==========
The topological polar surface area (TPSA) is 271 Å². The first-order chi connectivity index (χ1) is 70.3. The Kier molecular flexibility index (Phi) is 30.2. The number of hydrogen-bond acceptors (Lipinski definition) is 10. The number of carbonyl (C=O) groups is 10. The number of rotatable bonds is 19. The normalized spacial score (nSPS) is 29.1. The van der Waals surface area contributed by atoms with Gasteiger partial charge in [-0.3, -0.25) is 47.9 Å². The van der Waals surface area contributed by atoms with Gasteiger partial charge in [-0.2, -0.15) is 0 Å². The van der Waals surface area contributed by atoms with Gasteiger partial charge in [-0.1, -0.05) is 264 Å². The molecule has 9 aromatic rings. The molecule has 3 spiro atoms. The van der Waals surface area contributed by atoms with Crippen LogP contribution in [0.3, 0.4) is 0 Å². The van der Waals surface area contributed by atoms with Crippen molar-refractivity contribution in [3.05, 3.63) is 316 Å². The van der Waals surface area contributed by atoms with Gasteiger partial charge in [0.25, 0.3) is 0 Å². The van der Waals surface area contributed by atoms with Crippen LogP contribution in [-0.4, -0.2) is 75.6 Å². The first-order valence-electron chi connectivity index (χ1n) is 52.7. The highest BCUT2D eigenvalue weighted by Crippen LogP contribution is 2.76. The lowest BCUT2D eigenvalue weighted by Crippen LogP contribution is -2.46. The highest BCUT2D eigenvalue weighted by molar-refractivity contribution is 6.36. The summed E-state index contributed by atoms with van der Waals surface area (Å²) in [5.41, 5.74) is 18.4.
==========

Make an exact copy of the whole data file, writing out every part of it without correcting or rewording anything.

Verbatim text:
The topological polar surface area (TPSA) is 271 Å². The first-order chi connectivity index (χ1) is 70.3. The Kier molecular flexibility index (Phi) is 30.2. The number of hydrogen-bond acceptors (Lipinski definition) is 10. The number of carbonyl (C=O) groups is 10. The number of rotatable bonds is 19. The normalized spacial score (nSPS) is 29.1. The van der Waals surface area contributed by atoms with Gasteiger partial charge in [-0.3, -0.25) is 47.9 Å². The van der Waals surface area contributed by atoms with Gasteiger partial charge in [-0.2, -0.15) is 0 Å². The van der Waals surface area contributed by atoms with Gasteiger partial charge in [-0.1, -0.05) is 264 Å². The molecule has 9 aromatic rings. The molecule has 3 spiro atoms. The van der Waals surface area contributed by atoms with Crippen LogP contribution in [0.3, 0.4) is 0 Å². The van der Waals surface area contributed by atoms with Crippen molar-refractivity contribution in [3.05, 3.63) is 316 Å². The van der Waals surface area contributed by atoms with Gasteiger partial charge in [0.25, 0.3) is 0 Å². The van der Waals surface area contributed by atoms with Crippen LogP contribution in [-0.4, -0.2) is 75.6 Å². The first-order valence-electron chi connectivity index (χ1n) is 52.7. The highest BCUT2D eigenvalue weighted by Crippen LogP contribution is 2.76. The lowest BCUT2D eigenvalue weighted by Crippen LogP contribution is -2.46. The highest BCUT2D eigenvalue weighted by molar-refractivity contribution is 6.36. The summed E-state index contributed by atoms with van der Waals surface area (Å²) in [5.41, 5.74) is 18.4.